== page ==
A team of researchers from George Washington University grants new hope for those fearing severe illness and even death caused by the COVID-19 disease. Their study claims that a widespread drug could help protect our lungs in the face of the coronavirus and thus reduce the need for ventilators.
The great news comes from CNN.com, and the drug in question is aspirin (or acetylsalicylic acid). The medication is practically found in anybody’s drawer, and it’s usually used as a treatment for pain, inflammation, and fever.
Taking aspirin in low doses could be efficient in fighting COVID
We all know that aspirin is significantly cheaper than medication already used for fighting the coronavirus, and that is a great advantage. Researchers even suspect that aspirin can prevent the formation of tiny blood clots, which would be a key factor in fighting the SARS-CoV-2 virus.
Dr. Jonathan Chow from the George Washington School of Medicine and Health Sciences explained for CNN the following:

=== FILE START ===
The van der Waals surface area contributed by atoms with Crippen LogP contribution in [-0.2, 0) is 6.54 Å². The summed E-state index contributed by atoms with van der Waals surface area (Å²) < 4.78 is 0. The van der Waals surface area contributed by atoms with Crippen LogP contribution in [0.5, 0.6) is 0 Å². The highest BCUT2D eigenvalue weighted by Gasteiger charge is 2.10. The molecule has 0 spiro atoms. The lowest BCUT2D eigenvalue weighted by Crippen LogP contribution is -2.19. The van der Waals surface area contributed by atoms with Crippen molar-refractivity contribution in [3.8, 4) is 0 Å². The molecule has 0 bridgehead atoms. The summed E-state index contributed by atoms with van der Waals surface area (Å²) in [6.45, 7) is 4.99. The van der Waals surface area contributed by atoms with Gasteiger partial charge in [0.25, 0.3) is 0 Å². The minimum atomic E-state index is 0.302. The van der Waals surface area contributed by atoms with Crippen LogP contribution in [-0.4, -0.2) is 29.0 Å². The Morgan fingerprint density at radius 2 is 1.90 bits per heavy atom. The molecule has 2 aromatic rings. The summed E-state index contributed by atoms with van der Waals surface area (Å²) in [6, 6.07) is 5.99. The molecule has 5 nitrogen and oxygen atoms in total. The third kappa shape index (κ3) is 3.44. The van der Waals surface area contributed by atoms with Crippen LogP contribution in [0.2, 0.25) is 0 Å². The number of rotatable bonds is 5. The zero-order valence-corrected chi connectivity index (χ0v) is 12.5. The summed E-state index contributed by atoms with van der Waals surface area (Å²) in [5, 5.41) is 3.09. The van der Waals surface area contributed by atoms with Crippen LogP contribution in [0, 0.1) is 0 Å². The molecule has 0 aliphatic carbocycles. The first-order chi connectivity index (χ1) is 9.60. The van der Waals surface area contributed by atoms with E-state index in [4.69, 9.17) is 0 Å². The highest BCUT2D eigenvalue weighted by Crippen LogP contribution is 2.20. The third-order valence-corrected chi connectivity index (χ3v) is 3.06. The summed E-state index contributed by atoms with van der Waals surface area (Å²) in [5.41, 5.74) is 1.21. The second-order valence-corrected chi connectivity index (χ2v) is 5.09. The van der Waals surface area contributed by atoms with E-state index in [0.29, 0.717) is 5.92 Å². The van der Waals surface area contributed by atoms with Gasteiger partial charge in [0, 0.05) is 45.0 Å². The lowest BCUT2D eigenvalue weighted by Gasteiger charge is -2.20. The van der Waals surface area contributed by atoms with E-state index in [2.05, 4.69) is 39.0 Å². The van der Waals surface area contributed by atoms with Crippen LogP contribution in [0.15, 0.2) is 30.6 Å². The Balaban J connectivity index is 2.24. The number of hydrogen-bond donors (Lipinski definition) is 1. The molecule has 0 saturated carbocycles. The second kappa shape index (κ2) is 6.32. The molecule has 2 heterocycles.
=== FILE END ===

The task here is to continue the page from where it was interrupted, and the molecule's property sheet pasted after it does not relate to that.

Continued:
The reason why we started looking at aspirin and Covid is because in the spring we all realized that all these patients started to have a lot of thrombotic complications, or a lot of blood clots that have formed throughout their bodies.
That is why we thought that using an antiplatelet agent, or a blood thinner, like aspirin, might be helpful in Covid-19.
The research team analyzed the record of 412 patients from several US hospitals. Aspirin was given to about 24% of the patients less than 24 hours after their hospitalization or seven days before. The use of aspirin was associated with a 47% reduction in mortality, a 43% reduction in ICU admission, and a 44% reduction in mechanical ventilation.
However, we must not open the champagne just yet. Chow suggested that there’s still a need for a study to randomly assign patients to get either aspirin or a placebo. He said that the Recovery Trial from the UK would likely be decisive in revealing if aspirin truly is efficient enough against COVID-19.
The new study was published in the journal Anesthesia & Analgesia.